More people bite the dust, three of them to be precise. On the surface, this would make Fate/Zero look like a bloodbath but what makes this different than any similar series is that there’s a ton of philosophical debate in this show. Kiritsugu finally gets an episode in the spotlight, and while he shares the same ideals as Saber – it’s how to get there that the two vigorously differ opinions on and it’s fascinating to see these two different paths in action.
*******Some references to F/SN visual novel in this post, it is in white text so highlight the text to read it.
Immediately, we see Kayneth trying to get a command spell from the priest overseeing the Holy Grail War. While the priest has his doubts about Kayneth and his fiancee Sola, he nonetheless gives him the command spell. So what does Kayneth do? Shoots him (presumably dead) with a gun, something magus look down upon, so that the other masters won’t get any command spells for defeating Caster. Man, I never liked this guy and that’s just the beginning because there’s more of him to come.
After getting the command spell, Kayneth verbally assaults Lancer for failing to protect Sola and accuses him of seducing her (his mole charms any women who sees it, not really his fault..). Suddenly, Lancer senses a presence emerging nearby. Saber, with Irisviel, comes to where Lancer is and wants to finish their battle in chivalrous fashion. Lancer is glad to have met Saber and the two finally charge at one another to finish their fight. Of course things don’t stay this way…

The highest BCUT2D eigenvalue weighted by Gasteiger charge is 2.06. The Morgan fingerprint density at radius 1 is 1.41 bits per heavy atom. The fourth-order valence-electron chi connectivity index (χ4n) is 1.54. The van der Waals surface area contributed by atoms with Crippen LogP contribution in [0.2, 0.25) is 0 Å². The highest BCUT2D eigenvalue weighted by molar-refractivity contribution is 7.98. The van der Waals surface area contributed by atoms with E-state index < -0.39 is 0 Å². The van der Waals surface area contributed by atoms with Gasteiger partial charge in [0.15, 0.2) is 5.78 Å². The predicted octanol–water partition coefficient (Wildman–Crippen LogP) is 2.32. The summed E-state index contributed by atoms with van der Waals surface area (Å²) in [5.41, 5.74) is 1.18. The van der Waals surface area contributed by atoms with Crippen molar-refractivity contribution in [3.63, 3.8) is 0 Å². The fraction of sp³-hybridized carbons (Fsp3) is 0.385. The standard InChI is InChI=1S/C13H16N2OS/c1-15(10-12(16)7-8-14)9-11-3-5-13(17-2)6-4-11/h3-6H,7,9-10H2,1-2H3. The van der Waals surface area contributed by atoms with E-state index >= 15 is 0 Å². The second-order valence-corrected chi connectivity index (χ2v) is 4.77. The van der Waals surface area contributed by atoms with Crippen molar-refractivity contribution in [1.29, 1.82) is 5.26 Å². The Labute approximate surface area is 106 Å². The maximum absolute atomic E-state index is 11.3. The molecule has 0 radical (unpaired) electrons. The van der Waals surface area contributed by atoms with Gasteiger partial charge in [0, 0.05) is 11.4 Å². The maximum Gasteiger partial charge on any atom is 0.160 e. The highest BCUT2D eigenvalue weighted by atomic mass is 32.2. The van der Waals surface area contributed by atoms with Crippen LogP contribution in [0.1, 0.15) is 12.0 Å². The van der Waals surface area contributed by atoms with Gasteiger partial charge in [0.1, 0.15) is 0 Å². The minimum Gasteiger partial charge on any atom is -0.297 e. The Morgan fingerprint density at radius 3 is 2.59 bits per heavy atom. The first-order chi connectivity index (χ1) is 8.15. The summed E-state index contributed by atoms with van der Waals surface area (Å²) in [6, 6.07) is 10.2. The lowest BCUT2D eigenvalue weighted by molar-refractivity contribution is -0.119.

Kiritsugu shows up with a gun pointed at Sola. He throws a piece of paper to Kayneth: a self-geas scroll, a item used by mages to form an unbreakable contract. What is this contract? Basically, Kiritsugu will no longer harm Kayneth or Sola in exchange for Kayneth using his command spells and forcing Lancer to commit suicide. Basically, it’s game over for Kayneth no matter what he decides to do. So he decides to use his command spells and Lancer impales himself with his Gae Dearg.
Lancer is stunned to see Kiritsugu stoop so low in his quest to obtain the grail and crushed his only dream. He remarks if he even feels ashamed for doing this. He tells everyone that his blood will haunt everyone’s dreams, he will curse the holy grail, the wish for the grail will bring disaster and to remember the rage of Diarmuid. Kiritsugu remarks that the geas is complete and he no longer can harm either Kayneth or Sola, but then…
Pictures Tell A Thousand Words
Trolling 101 – Instructor: Emiya, Kiritsugu (4 credits) (non-transferable)
So basically Kiritsugu called out Maiya to kill the two as he was bound by the contract to not kill them. (I assume) Kiritsugu uses a command spell and has Saber execute Kayneth. She is finally fed up with him, wanting to know why he wants to obtain the grail. Irisviel also agrees, but he tries and dodges the question until finally he remarks that